Substance Use, Misuse, and Abuse among Older Adults: Implications for Clinical Mental Health Counselors

Article excerpt

Researchers project a threefold increase in substance abuse, inclusive of alcohol, prescription, and illicit drugs, for adults aged 50 or older by 2020, when an estimated 5 million older adults will need treatment for substance abuse problems (Gfroerer, Penne, Pemberton, & Folsom, 2003). This suggests a need for heightened awareness among clinical mental health counselors as they treat this population. This article (a) discusses the prevalence, vulnerabilities, and consequences of misuse and abuse of alcohol, prescription drugs, and illicit substances; lo) reviews age-specific counseling considerations and approaches to assessment, diagnosis, and intervention; and (c) calls for more attention to the subject in training and research.

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It is not unusual for people to lose social and emotional support systems as they age. The aging process often results in social isolation due to the death of a spouse or partner, other family members, and close friends. Similarly, retirement, altered activity levels, disability, relocation of family and friends, and family dissonance may produce feelings of isolation and depression that exacerbate substance use and abuse in older adults (Myers, Dice, & Dew, 2000; Williams, Ballard, & Alessi, 2005). For example, older adults living alone and experiencing isolation, feelings of loneliness, and depression may be more at risk for excessive substance use as a way to manage life stressors.

Most people do adjust to these changes without abusing substances. Many aging adults discover new joys in everyday living, create new friendships in retirement communities, or explore new personal aspects in this phase of life. But unfortunately older adults who do struggle with substance abuse or dependence are often overlooked or misdiagnosed (Blow, Oslin, & Barry, 2002; Colliver, Compton, Gfroerer, & Condon, 2006; Epstein, Fischer-Elber, & Al-Otaiba, 2007; Han, Gfroerer, Colliver, & Penne, 2009).

Over the past 20 years, substance abuse in the elderly has been a vital topic of discussion (Blow, 1998; Dupree, Broskowski, & Shonfeld, 1984; Patterson & Jeste, 1999). The problem deprives older adults of their health, their quality of life, and indeed their very lives. As the population in the United States ages and the baby boomer generation progresses toward the zenith of life, it is imperative that mental health counselors understand the unique characteristics of elderly populations and the potential for debilitating problems associated with substance misuse.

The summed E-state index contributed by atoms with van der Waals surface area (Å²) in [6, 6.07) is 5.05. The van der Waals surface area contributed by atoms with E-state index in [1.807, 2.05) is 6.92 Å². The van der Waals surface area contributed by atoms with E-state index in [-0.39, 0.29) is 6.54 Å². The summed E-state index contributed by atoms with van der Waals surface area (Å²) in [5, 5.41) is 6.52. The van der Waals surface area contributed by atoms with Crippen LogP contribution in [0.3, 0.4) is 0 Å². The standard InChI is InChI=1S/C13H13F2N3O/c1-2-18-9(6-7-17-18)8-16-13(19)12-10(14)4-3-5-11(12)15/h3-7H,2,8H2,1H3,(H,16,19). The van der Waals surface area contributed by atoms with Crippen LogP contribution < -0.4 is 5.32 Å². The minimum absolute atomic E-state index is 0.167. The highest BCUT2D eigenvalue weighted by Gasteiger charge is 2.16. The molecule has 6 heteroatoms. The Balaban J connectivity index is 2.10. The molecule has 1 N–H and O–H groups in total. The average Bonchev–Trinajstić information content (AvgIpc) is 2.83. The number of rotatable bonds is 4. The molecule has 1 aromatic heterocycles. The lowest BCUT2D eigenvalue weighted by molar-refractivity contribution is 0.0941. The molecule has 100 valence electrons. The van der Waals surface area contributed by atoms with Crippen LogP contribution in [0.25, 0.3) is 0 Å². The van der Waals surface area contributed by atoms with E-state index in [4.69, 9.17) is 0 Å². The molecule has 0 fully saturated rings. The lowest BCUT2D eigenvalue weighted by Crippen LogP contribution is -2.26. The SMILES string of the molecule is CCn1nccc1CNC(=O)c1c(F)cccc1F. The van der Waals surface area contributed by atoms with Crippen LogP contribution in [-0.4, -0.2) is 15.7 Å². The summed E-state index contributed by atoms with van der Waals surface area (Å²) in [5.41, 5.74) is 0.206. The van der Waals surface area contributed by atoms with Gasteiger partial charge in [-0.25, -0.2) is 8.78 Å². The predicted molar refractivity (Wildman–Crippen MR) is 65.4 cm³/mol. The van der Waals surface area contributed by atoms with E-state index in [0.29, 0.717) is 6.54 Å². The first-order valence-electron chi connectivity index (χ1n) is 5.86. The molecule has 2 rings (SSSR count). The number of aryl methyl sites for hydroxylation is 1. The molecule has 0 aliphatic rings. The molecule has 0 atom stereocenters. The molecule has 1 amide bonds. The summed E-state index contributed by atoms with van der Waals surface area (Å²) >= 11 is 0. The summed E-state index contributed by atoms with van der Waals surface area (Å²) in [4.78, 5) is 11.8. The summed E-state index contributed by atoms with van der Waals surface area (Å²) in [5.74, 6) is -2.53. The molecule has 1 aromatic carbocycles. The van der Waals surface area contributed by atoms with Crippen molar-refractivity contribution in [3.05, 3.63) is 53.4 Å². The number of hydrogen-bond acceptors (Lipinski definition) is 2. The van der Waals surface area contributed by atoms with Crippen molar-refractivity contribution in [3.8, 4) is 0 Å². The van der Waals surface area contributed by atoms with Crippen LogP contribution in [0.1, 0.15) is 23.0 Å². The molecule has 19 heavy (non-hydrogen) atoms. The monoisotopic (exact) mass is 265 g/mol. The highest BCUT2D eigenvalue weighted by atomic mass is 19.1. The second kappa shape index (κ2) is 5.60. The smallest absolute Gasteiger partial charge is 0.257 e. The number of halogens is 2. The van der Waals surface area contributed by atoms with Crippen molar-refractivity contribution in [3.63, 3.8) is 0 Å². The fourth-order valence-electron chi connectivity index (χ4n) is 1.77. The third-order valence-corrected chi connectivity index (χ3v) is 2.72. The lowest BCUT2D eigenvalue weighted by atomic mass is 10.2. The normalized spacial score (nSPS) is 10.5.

Researchers project that for adults 50 and older, substance abuse, inclusive of alcohol and drug abuse, will triple by 2020. The increase reflects known predictors of substance abuse and the growth of both the baby-boom cohort born between 1946 and 1964 and the post-baby-boom cohort born between 1965 and 1970; it is estimated that ultimately 5 million older adults will then need treatment for substance abuse problems (Gfroerer et al., 2003). Although research on the need for increased learning, assessment, and treatment of substance-related problems in older adults can be found for medical, nursing, social work, and psychology (Brown et al., 2006; D'Agostino, Barry, Blow, & Podgorski, 2006; Emlet, Hawks, & Callahan, 2001; Finfgeld-Connett, 2004), our review of the Journal of Counseling & Development and three other journals (Journal of Mental Health Counseling, Journal of Addictions & Offender Counseling, and Adultspan) for 1999 to 2009 found only two articles on the subject (Myers et al., 2000; Williams et al., 2005).

There is a significant need for mental health counselors to be informed and aware as they respond to the increasing treatment needs in this population and for strategic efforts to increase training, research, and lobbying to expand access to mental health care through Medicare. This article is intended to initiate that effort by describing unrecognized and underdiagnosed substance misuse among older adults by (a) discussing the prevalence, vulnerabilities, and consequences of alcohol, prescription drugs, and misuse of illicit substances; (b) reviewing age-specific counseling considerations and approaches to assessment, diagnosis, and intervention; and (c) calling for more attention in training and research to help counselors respond to the needs of older adults. …